Pro cycling race creates excitement, logistical issues for GJ, other communities
The buzz has subsided, and now several communities on the Western Slope are brainstorming.
Memories of the Coors Classic raced through longtime community leaders’ heads when Lance Armstrong and Gov. Bill Ritter announced last week the creation of the Quiznos Pro Challenge starting next summer. The race is scheduled for Aug. 22-28, 2011.
A couple of days after the announcement, those community leaders received a 55-page bid packet, and the excitement quickly turned to a logistical mess.
“We’re evaluating it right now, what they would like a community to do and whether we would be able to host it,” Grand Junction Visitor & Convention Bureau Executive Director Debbie Kovalik said.
“We’ve been in discussion with other Colorado cities about the best way to do this successfully or whether or not communities will be able to respond to it.”
Monday, the Colorado Association of Destination Marketing Organization is having a meeting for community leaders in Denver to discuss the event.
“We’re definitely excited to learn more about the opportunity,” said Lindsey Lewis, the Glenwood Springs interim vice president of tourism and marketing. “We need to know more about the event and commitment level from tourism partners.”
Medalist Sports LLC, an international full-service sports management company putting on the event, is expecting 120 world-class athletes from 24 different countries, a 150-team support personnel, 650 staff, 150 vehicles, 400 media credentials, 4,000 volunteers and up to one million spectators for the event. Medalist Sports manages the Livestrong Challenge races, the Tour of California and the USA Cycling Professional Championships in Greenville, S.C.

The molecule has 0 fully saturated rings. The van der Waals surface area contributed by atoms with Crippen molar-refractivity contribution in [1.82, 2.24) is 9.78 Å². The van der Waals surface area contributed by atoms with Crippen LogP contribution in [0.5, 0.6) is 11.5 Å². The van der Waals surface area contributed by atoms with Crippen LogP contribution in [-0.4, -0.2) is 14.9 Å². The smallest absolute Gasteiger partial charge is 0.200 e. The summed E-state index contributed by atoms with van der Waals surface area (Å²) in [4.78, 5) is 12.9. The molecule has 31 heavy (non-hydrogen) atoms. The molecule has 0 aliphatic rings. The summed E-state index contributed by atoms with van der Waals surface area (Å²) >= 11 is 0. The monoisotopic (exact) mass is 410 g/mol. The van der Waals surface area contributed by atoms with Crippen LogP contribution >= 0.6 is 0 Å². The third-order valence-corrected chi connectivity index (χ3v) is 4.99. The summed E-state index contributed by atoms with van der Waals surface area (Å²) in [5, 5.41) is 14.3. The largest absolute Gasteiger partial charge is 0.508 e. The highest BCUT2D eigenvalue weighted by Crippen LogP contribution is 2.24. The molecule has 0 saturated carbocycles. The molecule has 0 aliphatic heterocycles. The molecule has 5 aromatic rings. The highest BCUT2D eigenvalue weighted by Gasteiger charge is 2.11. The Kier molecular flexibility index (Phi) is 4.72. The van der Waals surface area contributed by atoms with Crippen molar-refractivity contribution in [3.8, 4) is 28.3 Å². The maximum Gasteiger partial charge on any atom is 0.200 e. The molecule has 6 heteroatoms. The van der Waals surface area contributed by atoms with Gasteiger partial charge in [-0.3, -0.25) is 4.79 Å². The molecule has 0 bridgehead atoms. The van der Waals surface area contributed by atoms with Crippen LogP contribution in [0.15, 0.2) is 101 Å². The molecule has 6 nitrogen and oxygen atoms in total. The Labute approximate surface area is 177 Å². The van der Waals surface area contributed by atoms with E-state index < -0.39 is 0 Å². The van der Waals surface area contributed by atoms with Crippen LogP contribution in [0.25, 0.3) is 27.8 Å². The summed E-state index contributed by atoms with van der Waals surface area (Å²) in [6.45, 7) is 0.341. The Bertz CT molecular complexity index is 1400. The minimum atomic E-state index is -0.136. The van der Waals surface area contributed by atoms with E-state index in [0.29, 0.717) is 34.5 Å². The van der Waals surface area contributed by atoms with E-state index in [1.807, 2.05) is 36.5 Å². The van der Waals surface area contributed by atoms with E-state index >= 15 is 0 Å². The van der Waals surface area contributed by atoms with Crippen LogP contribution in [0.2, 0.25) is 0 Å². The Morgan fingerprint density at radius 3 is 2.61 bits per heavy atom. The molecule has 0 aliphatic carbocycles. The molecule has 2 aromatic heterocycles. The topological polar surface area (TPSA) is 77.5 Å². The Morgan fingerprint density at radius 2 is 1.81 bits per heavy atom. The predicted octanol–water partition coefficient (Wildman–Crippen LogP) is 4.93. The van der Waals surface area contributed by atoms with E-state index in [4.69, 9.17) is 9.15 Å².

The bid packets are expected to be completed and returned by Sept. 10.
That deadline has several Colorado mountain communities scrambling to put together a plan to bring the highest level of road bike racing to their community.
The problem isn’t the 120 professional cyclists, it’s accommodating everything else that comes with a race of this magnitude, from the entourage that comes with the racers to road closures and security.
“People might remember the 2002 Olympic Torch event and all the community involvement with that,” Kovalik said. “This is twice of that in terms of organization and financial commitment.
“The community would have to develop sponsors, which is what we did for the Olympic Torch run. I believe that’s what we would be looking at again.”
Kovalik estimates it could cost the city of Grand Junction more than $100,000, depending on how the community sets up and organizes the event and what stage or stages it hosts.
Gov. Ritter is seeking $300,000 from the state tourism fund to contribute to the event, Kovalik said.
One of the requests is 300 to 600 hotel rooms at no charge for the cyclists, the support personnel and staff.
“We have half of that (600),” Lewis said of Glenwood Springs. “We’re learning a little more about it and gauging the interest to see what businesses are willing to donate.”
Another problem for Grand Junction could be the late August date, which about the same time as the Tour of the Valley bicycle tour and Intermountain Auto Sales Rock Jam.
The seven-stage Tour of Colorado route will be determined after bids are accepted. It could be similar to the course of the former Coors Classic, an international stage race that ended in 1988.